Humble Politician Nograj movie review: Danish Sait starrer mirrors real world

The real victory of Humble Politician Nograj writers Danish Sait and Saad Khan lies in their effort to create a sensible film backed with a clear plot, story, screenplay and cleverly-written dialogues.

Rating: 3.5 out of 5
Written by Manoj Kumar R | Bengaluru | Updated: January 13, 2018 7:43:00 am

Humble Politician Nograj Humble Politician Nograj movie review: Danish Saif is effortless as Nograj.

Humble Politician Nograj movie cast: Danish Sait, Sumukhi Suresh, Vijay Chendoor, Sruthi Hariharan, Roger Narayan
Humble Politician Nograj movie director: Saad Khan
Humble Politician Nograj movie rating: 3.5 stars

Satire is a very effective political weapon, which allows the weak to question those in power. While mocking the powerful, this form of comedy also enlightens the people about the real intent behind the actions of those who give us the marching orders.

Popular TV show host John Oliver creates a massive political impact in the United States with his show Last Week Tonight. In favour of the open internet, in 2014, he told his over 4 million viewers why they should protest against the government’s proposal to alter net neutrality. The next day, the Federal Communication Commission’s website was unable to handle the overflowing traffic and crashed. So did the telecom companies’ efforts to change the status-quo of the free and fair internet.

Filmmaker Saad Khan and comedian Danish Sait have made a political satire Humble Politician Nograj and have released it when the major state assembly elections are around the corner in Karnataka. This film does not recommend who you should vote for. But, it does show types of politicians, who you shouldn’t empower with your vote. It is also a progressive film, that deals with taboo and touchy issues with maturity and kindness.

Nograj (Danish Sait) is the embodiment of political corruption. He his soaked in corruption to the point where his brain fails to understand why it is wrong to take or give bribe. For Nograj, a politician by definition means corruption. His life’s purpose is to plunder people and share the loot with his partners in crime.

Nograj is not a stranger to people in Karnataka, especially in Bengaluru. He had been an internet sensation among urban dwellers for years. Danish created this animation character for his prank shows on radio and later started doing social commentary using him. What makes Nograj a hit is that he makes no bones about the fact that he is corrupt. Or call out members of the public who sell their political rights for money.

After being humiliated at a public function by MLA Jagatprabhu F Kumar aka JFK (Hanumanthe Gowda), Corporator Nograj sets off on a personal mission to destroy JFK’s political career. He hides behind the mask of a clown. His opponents never see him coming and people just sit back and enjoy the freak show.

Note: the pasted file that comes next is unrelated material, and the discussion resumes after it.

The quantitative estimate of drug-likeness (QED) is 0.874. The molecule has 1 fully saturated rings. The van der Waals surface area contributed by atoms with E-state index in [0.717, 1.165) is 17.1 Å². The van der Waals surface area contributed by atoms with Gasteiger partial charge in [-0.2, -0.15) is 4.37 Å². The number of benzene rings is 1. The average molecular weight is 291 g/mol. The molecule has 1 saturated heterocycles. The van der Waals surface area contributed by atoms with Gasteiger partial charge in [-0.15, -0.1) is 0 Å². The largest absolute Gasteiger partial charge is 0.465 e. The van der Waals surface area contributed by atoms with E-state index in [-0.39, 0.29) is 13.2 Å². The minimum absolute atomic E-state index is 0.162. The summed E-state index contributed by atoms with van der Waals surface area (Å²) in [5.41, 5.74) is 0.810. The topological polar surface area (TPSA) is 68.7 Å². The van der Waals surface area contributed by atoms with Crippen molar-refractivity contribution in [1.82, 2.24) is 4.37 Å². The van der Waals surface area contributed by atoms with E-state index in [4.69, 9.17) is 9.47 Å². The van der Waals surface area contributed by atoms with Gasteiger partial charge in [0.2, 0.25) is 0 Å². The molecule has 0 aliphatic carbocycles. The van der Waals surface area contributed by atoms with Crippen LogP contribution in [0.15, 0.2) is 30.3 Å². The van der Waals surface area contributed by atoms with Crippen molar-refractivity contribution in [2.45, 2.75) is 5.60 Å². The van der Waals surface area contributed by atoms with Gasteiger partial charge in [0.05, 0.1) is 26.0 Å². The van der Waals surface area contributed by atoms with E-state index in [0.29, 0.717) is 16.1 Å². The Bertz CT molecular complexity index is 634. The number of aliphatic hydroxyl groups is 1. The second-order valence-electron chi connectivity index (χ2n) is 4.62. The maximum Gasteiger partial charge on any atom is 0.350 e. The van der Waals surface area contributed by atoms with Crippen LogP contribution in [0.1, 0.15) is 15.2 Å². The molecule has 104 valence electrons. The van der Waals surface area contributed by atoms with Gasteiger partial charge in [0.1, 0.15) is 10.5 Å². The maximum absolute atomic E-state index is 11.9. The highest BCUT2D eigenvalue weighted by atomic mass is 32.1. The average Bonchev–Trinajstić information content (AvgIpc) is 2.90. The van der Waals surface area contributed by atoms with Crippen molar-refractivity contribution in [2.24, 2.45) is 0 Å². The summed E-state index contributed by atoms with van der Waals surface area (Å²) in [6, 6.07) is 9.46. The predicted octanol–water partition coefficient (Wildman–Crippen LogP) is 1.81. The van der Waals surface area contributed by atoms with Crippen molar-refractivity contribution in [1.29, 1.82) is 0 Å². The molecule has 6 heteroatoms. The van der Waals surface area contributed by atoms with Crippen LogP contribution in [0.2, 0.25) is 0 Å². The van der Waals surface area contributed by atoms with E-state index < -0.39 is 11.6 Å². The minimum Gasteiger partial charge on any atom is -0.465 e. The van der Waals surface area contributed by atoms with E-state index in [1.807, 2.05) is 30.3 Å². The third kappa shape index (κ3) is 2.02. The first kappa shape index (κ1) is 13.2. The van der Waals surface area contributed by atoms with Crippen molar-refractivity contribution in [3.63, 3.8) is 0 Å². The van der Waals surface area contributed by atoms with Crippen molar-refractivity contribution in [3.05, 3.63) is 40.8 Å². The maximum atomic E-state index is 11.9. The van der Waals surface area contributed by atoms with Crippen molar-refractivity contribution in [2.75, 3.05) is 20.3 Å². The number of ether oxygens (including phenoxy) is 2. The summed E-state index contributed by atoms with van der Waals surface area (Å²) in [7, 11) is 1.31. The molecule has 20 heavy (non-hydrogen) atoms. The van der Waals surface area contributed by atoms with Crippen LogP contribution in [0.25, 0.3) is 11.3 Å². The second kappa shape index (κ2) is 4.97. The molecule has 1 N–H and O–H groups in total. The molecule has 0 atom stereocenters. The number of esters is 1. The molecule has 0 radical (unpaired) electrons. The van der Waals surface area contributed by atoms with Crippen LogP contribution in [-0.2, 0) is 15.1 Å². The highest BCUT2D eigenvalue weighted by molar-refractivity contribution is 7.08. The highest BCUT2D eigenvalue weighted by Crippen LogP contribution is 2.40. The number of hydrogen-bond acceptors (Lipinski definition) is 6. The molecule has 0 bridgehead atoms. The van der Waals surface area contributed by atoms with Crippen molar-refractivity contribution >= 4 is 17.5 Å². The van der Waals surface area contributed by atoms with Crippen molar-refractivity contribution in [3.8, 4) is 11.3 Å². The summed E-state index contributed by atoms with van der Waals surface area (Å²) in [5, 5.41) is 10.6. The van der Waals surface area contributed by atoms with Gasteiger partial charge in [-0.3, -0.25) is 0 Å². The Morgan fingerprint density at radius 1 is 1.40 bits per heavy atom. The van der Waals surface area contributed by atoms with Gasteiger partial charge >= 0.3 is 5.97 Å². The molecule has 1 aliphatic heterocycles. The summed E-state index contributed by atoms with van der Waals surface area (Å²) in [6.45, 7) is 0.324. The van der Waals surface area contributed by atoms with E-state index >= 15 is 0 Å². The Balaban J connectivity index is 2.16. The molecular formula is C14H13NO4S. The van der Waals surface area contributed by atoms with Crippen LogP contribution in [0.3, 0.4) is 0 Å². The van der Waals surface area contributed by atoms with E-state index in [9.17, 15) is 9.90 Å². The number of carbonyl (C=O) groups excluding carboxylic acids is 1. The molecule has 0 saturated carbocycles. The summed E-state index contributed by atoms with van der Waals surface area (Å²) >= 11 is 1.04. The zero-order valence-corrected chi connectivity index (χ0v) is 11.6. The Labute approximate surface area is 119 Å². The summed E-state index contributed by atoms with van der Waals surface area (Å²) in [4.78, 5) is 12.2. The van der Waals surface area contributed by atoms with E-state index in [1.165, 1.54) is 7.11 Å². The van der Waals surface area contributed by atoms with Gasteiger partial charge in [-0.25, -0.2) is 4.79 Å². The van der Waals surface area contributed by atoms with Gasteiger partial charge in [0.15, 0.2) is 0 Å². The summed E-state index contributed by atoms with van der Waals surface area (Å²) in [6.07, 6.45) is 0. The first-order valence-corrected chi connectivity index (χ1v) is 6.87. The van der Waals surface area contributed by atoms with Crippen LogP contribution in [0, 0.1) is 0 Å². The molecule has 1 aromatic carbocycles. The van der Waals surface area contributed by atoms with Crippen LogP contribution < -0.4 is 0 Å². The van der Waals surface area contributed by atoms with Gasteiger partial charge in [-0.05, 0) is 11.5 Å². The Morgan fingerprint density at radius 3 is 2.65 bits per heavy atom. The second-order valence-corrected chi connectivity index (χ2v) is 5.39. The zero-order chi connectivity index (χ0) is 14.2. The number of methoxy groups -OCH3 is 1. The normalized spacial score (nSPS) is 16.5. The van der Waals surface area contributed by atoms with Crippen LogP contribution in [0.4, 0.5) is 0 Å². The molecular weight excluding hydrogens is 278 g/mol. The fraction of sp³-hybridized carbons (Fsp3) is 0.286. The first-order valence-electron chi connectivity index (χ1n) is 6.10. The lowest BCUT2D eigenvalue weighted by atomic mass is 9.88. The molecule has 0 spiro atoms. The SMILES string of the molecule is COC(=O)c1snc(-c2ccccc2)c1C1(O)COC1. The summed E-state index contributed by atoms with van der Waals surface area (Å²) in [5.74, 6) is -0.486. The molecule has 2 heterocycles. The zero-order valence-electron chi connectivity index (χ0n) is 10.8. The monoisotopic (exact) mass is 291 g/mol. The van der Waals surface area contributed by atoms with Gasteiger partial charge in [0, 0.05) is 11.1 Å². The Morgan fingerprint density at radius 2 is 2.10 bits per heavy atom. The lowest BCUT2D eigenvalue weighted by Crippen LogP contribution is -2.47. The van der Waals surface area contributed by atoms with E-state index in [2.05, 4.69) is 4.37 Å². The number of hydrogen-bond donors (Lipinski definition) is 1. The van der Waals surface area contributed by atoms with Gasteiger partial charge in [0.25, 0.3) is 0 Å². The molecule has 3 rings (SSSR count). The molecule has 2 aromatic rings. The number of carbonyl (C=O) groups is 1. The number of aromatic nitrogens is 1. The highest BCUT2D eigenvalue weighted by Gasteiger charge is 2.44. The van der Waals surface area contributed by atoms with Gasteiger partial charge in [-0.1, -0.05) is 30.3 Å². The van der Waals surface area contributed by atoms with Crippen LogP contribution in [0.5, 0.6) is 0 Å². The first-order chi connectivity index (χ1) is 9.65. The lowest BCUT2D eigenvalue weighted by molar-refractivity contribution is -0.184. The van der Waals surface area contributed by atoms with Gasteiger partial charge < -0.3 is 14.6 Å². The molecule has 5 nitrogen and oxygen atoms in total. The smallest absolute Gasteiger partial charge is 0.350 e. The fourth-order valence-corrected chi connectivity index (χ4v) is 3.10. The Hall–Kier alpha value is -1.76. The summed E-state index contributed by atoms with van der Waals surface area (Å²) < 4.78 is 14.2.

Nograj’s shot at being an MLA faces a formidable challenge posed by honest businessman Arun Patil (Roger Narayan). After returning to his home state from the US, Arun is fed up with the flawed system of the state. And decides to lead the change by independently contesting the elections.

Nograj fights the campaign in an old-fashioned way by dividing people on the basis of caste, creed, religion and in fact sexual orientation. In one scene, making an ally with a gay politician, he says, “I don’t have a problem with you people but I can make other people have a problem with you.”

Arun leads an issue-based political campaign without throwing muck on his opponents. He addresses the real problems and gains public trust by solving one problem at a time. To defeat Arun’s progressive politics, Nograj resorts to the dirty one.

Bengaluru’s never-ending garbage problem. The detachment between the local governing body and the state government. An ailing party patriarch, who refuse to hand over the baton to his successor. Non-issues that change the outcome of elections and more. The film mirrors the sorry state of the politics in the country and the demeaning ways used to win an election. Not just that, it also enlightens people on whom to blame for the problems they face in day-to-day life.

In a surprising way, Humble Politician Nograj is also very kind to treating homosexuality in the film. Yes, a few jokes are made at the cost of a gay politician’s constant effort to seduce Nograj. But, I can’t recall a film in India in the commercial space that handled the taboo  subject with maturity and without an iota of vulgarity like this film.

Danish is effortless as Nograj. The main source of the humour in the film is the poor grammatical knowledge of Nograj in English and his efforts to correct his personal assistant Monjunath’s (Vijay Chendoor) language. Sumukhi Suresh as Lavanya plays an unambitious wife, who is madly in love with her husband Nograj. Roger Narayan has also delivered a convincing performance as a citizen with the sense of social responsibility.

The real victory of Danish and Saad, writers of Humble Politician Nograj, lies in their effort to create a sensible film backed with a clear plot, story, screenplay and cleverly-written dialogues, instead of making it just about the comical transgressions of Nograj.

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